Red Hat

Seam 2.1.0.GA released!

Posted by Pete Muir    |    Oct 22, 2008    |    Tagged as Seam

As you've probably noticed, we've been busy over the last month preparing the Seam 2.1.0 release - and I'm pleased to say that it's here at last! Some of the highlights from Seam 2.1.0 include an identity management framework with ACL style permissions, an Excel reporting module, an embellished and more flexible seam-gen, first class support for Wicket, built-in support for URL rewriting and a technology preview of JAX-RS (REST) support through the RESTeasy project.

We've also made numerous improvements to Seam core to make your life with Seam easier - support for rendering JSF components in mail templates when sending mail from an asynchronous method, support for JBoss Cache 2 and EHCache as well as JBoss Cache, faster SeamTest and better handling of concurrent requests to conversations. We've also kept track with JBoss AS 5, increasing the number of examples that work; as always, you can deploy your Seam appliction to most major containers. Check out the Seam reference guide to find more comprehensive documentation for deploying to WebLogic, WebSphere, OC4J and now Glassfish. Seam integrates with a huge number of other libraries and frameworks, and Seam 2.1.0 updates these to their latest versions, such as RichFaces 3.2 and Groovy 1.5.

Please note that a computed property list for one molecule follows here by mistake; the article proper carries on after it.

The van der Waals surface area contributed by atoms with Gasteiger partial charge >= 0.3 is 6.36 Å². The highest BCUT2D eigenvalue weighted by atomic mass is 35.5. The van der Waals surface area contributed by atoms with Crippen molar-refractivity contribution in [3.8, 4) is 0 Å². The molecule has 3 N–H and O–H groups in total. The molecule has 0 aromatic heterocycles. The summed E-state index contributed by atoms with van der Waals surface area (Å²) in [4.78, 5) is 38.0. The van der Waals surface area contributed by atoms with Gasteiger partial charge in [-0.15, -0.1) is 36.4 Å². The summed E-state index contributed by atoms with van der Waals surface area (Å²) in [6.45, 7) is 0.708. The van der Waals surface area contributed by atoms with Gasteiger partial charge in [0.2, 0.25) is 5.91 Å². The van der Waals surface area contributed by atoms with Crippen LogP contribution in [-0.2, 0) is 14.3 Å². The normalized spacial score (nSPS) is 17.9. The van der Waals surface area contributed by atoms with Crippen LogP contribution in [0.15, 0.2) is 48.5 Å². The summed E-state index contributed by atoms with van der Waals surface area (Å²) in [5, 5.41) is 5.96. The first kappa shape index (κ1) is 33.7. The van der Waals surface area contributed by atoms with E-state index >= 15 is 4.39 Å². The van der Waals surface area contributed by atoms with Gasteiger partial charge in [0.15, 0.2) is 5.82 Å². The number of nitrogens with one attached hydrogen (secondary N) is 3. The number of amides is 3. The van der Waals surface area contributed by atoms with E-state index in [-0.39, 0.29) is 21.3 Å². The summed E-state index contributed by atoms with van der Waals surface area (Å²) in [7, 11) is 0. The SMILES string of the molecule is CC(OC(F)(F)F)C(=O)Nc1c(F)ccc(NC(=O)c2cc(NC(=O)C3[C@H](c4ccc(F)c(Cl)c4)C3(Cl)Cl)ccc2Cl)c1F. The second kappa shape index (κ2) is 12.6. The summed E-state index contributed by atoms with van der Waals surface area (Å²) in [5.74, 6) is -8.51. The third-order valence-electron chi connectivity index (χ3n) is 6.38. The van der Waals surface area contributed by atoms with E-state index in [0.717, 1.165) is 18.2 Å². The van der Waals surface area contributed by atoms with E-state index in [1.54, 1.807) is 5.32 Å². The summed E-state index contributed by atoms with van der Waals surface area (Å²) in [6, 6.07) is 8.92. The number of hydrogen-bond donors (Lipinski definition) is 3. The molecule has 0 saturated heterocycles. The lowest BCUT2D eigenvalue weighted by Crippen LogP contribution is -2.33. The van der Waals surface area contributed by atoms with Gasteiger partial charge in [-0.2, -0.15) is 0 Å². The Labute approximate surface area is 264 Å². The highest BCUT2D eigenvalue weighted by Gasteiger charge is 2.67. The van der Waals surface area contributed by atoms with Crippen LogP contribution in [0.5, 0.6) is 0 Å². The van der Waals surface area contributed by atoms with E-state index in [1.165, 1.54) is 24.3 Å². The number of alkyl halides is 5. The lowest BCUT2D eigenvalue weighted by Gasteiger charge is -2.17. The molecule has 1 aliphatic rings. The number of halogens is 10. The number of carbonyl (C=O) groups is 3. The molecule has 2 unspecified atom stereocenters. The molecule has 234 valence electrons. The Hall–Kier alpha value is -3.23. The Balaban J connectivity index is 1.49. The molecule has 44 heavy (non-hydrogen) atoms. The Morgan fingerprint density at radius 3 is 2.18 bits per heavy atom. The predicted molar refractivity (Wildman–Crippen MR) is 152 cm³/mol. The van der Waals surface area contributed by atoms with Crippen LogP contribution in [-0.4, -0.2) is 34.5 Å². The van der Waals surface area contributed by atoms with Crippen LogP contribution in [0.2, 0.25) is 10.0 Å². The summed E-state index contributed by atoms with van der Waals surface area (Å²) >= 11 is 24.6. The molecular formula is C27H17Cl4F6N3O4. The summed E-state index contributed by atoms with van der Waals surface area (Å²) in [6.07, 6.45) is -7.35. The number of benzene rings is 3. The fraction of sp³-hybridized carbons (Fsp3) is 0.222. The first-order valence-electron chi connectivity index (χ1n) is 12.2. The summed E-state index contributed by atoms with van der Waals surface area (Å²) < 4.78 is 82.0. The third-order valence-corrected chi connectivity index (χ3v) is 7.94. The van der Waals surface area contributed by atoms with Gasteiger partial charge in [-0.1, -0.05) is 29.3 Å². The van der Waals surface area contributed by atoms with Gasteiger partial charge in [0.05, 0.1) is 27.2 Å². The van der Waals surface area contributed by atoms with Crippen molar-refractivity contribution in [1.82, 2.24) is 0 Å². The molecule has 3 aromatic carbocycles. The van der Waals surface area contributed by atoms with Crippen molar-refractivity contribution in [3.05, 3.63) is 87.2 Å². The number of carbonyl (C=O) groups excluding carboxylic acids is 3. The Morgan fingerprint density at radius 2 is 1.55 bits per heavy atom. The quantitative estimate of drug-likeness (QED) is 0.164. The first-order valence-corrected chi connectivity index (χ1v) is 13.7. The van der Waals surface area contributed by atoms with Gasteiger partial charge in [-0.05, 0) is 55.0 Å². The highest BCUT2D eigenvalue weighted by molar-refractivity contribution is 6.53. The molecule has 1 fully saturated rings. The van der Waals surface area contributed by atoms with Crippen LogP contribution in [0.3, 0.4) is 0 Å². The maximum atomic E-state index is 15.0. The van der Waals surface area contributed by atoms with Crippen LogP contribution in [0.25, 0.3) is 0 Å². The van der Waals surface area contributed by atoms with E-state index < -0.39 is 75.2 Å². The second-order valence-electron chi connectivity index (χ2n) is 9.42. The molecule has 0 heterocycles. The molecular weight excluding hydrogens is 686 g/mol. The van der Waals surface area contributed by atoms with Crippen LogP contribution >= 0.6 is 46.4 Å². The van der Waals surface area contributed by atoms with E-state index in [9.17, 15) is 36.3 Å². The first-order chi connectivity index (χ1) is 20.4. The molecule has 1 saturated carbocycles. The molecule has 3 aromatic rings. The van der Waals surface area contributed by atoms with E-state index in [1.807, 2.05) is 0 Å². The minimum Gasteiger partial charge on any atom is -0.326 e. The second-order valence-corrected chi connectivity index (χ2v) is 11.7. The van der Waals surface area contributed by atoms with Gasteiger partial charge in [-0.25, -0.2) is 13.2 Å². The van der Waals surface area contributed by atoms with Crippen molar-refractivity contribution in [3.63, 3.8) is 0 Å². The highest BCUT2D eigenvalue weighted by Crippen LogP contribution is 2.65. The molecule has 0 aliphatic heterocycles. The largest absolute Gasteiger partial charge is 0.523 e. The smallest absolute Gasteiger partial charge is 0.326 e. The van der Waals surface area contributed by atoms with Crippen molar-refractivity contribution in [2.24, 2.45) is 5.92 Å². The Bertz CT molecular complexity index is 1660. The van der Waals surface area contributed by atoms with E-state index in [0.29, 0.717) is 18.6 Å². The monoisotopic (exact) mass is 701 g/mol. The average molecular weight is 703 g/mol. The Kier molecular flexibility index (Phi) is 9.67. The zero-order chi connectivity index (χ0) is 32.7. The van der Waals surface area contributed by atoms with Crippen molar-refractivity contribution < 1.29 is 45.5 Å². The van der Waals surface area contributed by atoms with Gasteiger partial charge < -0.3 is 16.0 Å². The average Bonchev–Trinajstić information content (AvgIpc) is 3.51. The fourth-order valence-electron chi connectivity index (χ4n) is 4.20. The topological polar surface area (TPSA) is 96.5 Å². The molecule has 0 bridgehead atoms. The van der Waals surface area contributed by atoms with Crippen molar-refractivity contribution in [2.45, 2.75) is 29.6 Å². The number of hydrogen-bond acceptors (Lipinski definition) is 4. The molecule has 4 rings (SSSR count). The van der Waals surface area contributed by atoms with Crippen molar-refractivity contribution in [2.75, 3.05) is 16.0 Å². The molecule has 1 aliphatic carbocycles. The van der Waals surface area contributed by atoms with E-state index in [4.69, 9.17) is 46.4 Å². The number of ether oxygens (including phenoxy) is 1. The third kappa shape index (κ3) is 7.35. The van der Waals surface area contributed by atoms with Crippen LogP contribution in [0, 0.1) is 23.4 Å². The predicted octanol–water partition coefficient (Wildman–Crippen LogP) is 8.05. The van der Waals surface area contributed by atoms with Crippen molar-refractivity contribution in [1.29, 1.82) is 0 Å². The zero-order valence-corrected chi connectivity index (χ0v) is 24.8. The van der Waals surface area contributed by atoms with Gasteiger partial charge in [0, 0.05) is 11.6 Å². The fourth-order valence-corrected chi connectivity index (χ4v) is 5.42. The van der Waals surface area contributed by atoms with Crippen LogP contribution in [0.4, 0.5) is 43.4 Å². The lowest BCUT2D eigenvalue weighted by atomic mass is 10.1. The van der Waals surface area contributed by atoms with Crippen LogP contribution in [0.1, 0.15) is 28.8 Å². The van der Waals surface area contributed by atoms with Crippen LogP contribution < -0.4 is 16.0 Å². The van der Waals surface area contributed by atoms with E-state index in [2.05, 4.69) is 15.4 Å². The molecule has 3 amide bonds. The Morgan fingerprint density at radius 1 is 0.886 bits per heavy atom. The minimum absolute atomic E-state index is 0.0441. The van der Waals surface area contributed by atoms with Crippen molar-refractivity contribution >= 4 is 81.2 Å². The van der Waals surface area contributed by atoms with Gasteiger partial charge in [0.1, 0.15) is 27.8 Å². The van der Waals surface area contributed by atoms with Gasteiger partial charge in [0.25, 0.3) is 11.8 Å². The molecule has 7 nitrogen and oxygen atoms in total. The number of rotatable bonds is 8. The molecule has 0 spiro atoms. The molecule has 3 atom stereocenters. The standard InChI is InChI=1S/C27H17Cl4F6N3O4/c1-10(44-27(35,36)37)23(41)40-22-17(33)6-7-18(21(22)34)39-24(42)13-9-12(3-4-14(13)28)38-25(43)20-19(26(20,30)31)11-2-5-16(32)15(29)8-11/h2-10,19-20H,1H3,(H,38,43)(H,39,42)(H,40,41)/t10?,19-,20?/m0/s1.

JBoss has always been committed to open standards - bringing our experience with Hibernate to JPA and participating actively in many JCP (and other) standards bodies. And that is why we took many of the ideas and concepts in Seam and sought to standardize them by leading the Web Beans specification. Speaking of which, work on the Web Beans RI is well underway, and the public draft should be published soon...

Next up, Seam 2.1.1! We'll be focusing on performance, scalability and clustering; Jay and Shane have already made a great start on scalability analysis, which has resulted in a 12-17% increase in performance under load. Watch this space for more analysis and results! Seam has always been focused on helping you cross the bridge to new technologies and architectures. That's why Marek and Dan will be working closely with the JBoss Clustering team; their aim is two-fold, to increase your understanding of how to use Seam in a cluster through documentation and examples and to improve entity-replication. I think Norman is even planning to slip in OpenID support :-) We're expecting to have a pretty quick turnaround for this one!

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